Check out professor Graham Madley talking about herd immunity on BBC newsnight 12/3/20,this is the clearest explanation I have heard. If the USA couldn’t avoid mass infection in 1918 I can’t see how it will be able to to buck the trend now.

          • Grubbie

   makes a very good argument. We should stick to the science, and leave emotions out of it.

            “Act like you’re infected, not avoiding infection. Wash your hands like you don’t want to transmit it. Think about your contacts – do you want to infect them?”

            Experts will be watching the data to see if infections start to spike again as China comes out of lockdown, that may well make the case for herd immunity.

            Boris Johnson isn’t making these decisions on his own, he’s got some very good scientific advisors !

            More information about the Scientific Advisory Group for Emergencies (SAGE), and SPI-M here:

            If you want to know what difference washing your hands can make, have a look at Dr Hannah Fry’s post at
            From the TV programme ‘Contagion: The BBC Four Pandemic’ 2018

          • Rob:

            As Napoleon said, “you can ask me for anything but time.”

            We have lost 6 weeks of never to be got back time.

    • Some scientific studies indicate that the peak will be next winter in the northen hemisphere. Also this may well become an annual seasonal feature.
      A couple of days ago leeham published an article about European countries most affected and the effect on aircraft orders. My immediate thought was that the Americans just don’t get this. Let us pray that the president is listening to actual scientists.

      • This obvious has and is having enormous impacts on the Aviation sector be it the mfg end or the airlines end.

        Keeping as much politics as possible out of this, the President is simply knee jerking things unless he is coerced into it.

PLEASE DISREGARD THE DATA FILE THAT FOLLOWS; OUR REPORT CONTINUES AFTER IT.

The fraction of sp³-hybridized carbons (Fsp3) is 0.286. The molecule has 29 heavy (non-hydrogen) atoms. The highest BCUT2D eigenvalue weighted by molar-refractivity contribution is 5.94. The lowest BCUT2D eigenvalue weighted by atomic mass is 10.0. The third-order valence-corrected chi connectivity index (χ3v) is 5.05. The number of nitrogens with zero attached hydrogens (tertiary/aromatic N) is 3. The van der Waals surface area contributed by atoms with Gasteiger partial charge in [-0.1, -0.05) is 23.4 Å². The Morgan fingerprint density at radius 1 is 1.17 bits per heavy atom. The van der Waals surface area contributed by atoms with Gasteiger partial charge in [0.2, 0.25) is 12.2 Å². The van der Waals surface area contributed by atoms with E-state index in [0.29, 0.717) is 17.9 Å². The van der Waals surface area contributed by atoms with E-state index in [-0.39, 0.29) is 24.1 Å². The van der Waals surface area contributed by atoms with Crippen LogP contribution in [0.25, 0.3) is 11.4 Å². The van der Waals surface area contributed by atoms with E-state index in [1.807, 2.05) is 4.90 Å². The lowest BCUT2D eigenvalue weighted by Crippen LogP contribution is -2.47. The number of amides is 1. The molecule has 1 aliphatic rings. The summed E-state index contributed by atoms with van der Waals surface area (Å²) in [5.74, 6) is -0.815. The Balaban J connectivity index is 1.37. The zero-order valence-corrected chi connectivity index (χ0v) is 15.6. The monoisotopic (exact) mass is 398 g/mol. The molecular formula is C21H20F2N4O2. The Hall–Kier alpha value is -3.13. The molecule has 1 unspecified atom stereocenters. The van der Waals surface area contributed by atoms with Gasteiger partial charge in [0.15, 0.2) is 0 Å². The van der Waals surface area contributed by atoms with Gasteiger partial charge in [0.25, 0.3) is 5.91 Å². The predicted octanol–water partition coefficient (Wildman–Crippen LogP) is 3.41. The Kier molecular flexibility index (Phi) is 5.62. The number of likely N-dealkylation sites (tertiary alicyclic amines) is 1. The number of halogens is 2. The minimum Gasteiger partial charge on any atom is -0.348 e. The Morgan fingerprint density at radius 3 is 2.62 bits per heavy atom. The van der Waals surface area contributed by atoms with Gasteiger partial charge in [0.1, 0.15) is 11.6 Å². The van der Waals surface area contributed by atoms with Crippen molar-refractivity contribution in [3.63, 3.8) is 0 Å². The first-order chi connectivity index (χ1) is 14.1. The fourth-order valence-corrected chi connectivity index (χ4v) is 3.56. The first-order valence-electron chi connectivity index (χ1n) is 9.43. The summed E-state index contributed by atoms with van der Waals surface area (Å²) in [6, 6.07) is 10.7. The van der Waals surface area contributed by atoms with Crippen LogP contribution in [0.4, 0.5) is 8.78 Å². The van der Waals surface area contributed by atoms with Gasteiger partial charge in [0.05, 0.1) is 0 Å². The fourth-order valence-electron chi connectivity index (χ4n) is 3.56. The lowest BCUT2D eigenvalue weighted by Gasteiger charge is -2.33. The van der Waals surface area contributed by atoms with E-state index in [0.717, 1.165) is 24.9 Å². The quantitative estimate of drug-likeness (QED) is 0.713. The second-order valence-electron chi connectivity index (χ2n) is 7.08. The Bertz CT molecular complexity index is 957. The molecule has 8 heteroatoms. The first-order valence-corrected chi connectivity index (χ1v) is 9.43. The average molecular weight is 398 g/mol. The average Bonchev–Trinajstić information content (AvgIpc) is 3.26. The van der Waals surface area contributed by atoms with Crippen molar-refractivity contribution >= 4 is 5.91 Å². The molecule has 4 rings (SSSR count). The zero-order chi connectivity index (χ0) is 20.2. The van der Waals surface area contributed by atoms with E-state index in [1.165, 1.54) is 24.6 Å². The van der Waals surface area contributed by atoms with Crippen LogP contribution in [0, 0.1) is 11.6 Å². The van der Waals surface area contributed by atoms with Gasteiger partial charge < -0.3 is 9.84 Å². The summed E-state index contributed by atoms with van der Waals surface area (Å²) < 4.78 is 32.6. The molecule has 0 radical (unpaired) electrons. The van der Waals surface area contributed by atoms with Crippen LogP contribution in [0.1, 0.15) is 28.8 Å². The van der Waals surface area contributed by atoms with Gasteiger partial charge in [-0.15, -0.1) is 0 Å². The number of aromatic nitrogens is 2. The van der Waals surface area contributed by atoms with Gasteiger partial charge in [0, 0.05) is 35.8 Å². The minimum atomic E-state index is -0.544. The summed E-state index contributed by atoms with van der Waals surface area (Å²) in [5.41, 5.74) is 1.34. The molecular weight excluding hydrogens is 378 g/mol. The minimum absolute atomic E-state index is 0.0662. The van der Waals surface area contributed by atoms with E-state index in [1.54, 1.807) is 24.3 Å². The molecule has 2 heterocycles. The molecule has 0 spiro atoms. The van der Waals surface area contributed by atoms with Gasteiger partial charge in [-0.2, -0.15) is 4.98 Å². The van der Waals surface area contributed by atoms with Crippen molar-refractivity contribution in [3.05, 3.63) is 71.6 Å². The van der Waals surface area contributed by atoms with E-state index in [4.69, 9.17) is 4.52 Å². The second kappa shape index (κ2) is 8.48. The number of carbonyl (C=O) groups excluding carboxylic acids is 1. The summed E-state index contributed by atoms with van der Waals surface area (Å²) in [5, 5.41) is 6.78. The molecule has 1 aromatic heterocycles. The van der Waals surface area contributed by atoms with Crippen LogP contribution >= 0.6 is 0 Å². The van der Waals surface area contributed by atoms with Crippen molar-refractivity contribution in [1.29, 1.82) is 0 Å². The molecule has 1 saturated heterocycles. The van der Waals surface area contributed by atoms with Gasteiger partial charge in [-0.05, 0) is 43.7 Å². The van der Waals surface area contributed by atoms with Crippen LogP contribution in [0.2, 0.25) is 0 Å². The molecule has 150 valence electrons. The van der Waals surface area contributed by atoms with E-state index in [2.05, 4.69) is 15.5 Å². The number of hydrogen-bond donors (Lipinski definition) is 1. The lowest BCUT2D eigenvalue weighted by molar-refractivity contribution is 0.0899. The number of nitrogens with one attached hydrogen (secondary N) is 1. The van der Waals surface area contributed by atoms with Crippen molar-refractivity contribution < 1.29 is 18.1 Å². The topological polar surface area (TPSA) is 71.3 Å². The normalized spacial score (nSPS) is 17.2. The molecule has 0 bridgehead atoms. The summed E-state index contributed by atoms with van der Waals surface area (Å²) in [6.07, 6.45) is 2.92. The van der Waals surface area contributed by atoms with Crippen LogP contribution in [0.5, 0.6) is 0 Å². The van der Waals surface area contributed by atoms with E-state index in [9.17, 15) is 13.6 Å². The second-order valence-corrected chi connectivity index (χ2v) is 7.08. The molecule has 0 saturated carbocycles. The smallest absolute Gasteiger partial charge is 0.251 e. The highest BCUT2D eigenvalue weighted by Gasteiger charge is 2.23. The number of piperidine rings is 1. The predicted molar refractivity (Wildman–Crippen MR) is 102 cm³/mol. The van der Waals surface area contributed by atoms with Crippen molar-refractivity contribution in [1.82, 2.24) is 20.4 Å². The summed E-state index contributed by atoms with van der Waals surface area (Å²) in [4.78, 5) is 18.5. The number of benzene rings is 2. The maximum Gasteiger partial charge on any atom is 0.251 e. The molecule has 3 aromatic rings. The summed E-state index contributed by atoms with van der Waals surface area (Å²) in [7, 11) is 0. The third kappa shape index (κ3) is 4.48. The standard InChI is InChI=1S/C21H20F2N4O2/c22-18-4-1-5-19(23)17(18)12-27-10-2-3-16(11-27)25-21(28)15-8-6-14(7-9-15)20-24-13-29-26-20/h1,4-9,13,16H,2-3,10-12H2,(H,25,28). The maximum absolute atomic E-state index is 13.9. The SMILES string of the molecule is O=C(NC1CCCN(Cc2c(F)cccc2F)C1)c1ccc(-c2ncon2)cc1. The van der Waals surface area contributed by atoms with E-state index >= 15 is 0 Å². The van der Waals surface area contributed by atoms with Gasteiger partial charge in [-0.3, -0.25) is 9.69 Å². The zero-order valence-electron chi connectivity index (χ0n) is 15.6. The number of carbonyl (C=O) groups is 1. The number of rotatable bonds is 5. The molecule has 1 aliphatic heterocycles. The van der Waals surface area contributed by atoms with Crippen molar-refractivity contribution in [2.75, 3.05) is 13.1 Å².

Growing up when I made a mistake I was taught to admit it, correct it (various means employed of which some were quite nuanced) and then get on.

        But that assumes you even realized or accept you can make a mistake let alone admit it. No one and nothing is perfect. My folks as much as anyone, but they figured out where they went wrong and changed that so they did not repeat it.

        The hearing where the CDC head and NIH present and only Fauci answered, no one is in charge of test kits.

        That may have changed but its chilling this far in and its not all hands on deck including can we get those kits from South Korea or even China.

        If we can’t slow it down and it just flashes through, we are looking at 20 million deaths in the US.

        Once it flashes through the survivors can pick up and get going with a very heavy heart.

        And that can change if a vaccine can come through which also was unfunded and left hanging.

      • Trump wants to hire German vaccine scientists to produce vaccine exclusively for the US.

        Didn’t Trump say Germany is the enemy.

  10. Boeings supply chain has a big problem specially if you look to smaller suppliers.
    Some are under maximum tension concerning the 737 grounding and this earthquake will give them the rest propably.

  11. Airline stock is down, Boeing and Airbus stock is down, hotel stock is surely down and so would the travel agents be effected and anyone about to build a hotel or anyone involved in tourism. Expect global GDP to take a hit.

    One thing for sure is this must change the way the world behaves, treats and greets each other. In particular the way animals are treated and slaughtered. The wild meat trade must come to an complete end by forcible measures, markets must be closed, the folks that insist on treating animals that way, along with the Rhino horn smugglers can in no way be suffered to have their freedom. The costs are too great in a connected world. Now wash your hands.

  12. AIRBUS value as of today stock price 55mns €
    BOEING value 88mns $
    there is clearly Something wrong